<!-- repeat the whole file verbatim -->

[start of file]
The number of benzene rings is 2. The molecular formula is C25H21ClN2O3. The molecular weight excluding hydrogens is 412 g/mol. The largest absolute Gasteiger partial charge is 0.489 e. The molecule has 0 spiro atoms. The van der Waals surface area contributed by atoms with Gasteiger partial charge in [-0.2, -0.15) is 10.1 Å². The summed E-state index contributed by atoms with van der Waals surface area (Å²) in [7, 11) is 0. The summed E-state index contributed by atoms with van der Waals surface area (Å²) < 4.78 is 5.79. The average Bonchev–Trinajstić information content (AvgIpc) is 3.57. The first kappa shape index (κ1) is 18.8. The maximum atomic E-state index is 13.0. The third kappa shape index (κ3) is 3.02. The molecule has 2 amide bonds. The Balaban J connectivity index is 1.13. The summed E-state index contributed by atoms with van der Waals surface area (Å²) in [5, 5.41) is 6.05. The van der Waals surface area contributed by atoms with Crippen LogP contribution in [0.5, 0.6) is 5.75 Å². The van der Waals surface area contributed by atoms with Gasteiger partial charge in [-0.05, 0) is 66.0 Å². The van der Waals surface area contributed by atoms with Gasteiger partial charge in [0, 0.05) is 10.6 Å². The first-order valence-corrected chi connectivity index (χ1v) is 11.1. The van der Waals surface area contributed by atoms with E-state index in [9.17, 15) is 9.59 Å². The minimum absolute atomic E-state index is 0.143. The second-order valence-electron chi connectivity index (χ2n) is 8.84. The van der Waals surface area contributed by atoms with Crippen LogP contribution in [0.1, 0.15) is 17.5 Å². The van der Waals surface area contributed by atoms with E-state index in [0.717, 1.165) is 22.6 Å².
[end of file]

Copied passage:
The number of benzene rings is 2. The molecular formula is C25H21ClN2O3. The molecular weight excluding hydrogens is 412 g/mol. The largest absolute Gasteiger partial charge is 0.489 e. The molecule has 0 spiro atoms. The van der Waals surface area contributed by atoms with Gasteiger partial charge in [-0.2, -0.15) is 10.1 Å². The summed E-state index contributed by atoms with van der Waals surface area (Å²) in [7, 11) is 0. The summed E-state index contributed by atoms with van der Waals surface area (Å²) < 4.78 is 5.79. The average Bonchev–Trinajstić information content (AvgIpc) is 3.57. The first kappa shape index (κ1) is 18.8. The maximum atomic E-state index is 13.0. The third kappa shape index (κ3) is 3.02. The molecule has 2 amide bonds. The Balaban J connectivity index is 1.13. The summed E-state index contributed by atoms with van der Waals surface area (Å²) in [5, 5.41) is 6.05. The van der Waals surface area contributed by atoms with Crippen LogP contribution in [0.5, 0.6) is 5.75 Å². The van der Waals surface area contributed by atoms with Gasteiger partial charge in [-0.05, 0) is 66.0 Å². The van der Waals surface area contributed by atoms with Gasteiger partial charge in [0, 0.05) is 10.6 Å². The first-order valence-corrected chi connectivity index (χ1v) is 11.1. The van der Waals surface area contributed by atoms with E-state index in [9.17, 15) is 9.59 Å². The minimum absolute atomic E-state index is 0.143. The second-order valence-electron chi connectivity index (χ2n) is 8.84. The van der Waals surface area contributed by atoms with Crippen LogP contribution in [0.1, 0.15) is 17.5 Å². The van der Waals surface area contributed by atoms with E-state index in [0.717, 1.165) is 22.6 Å².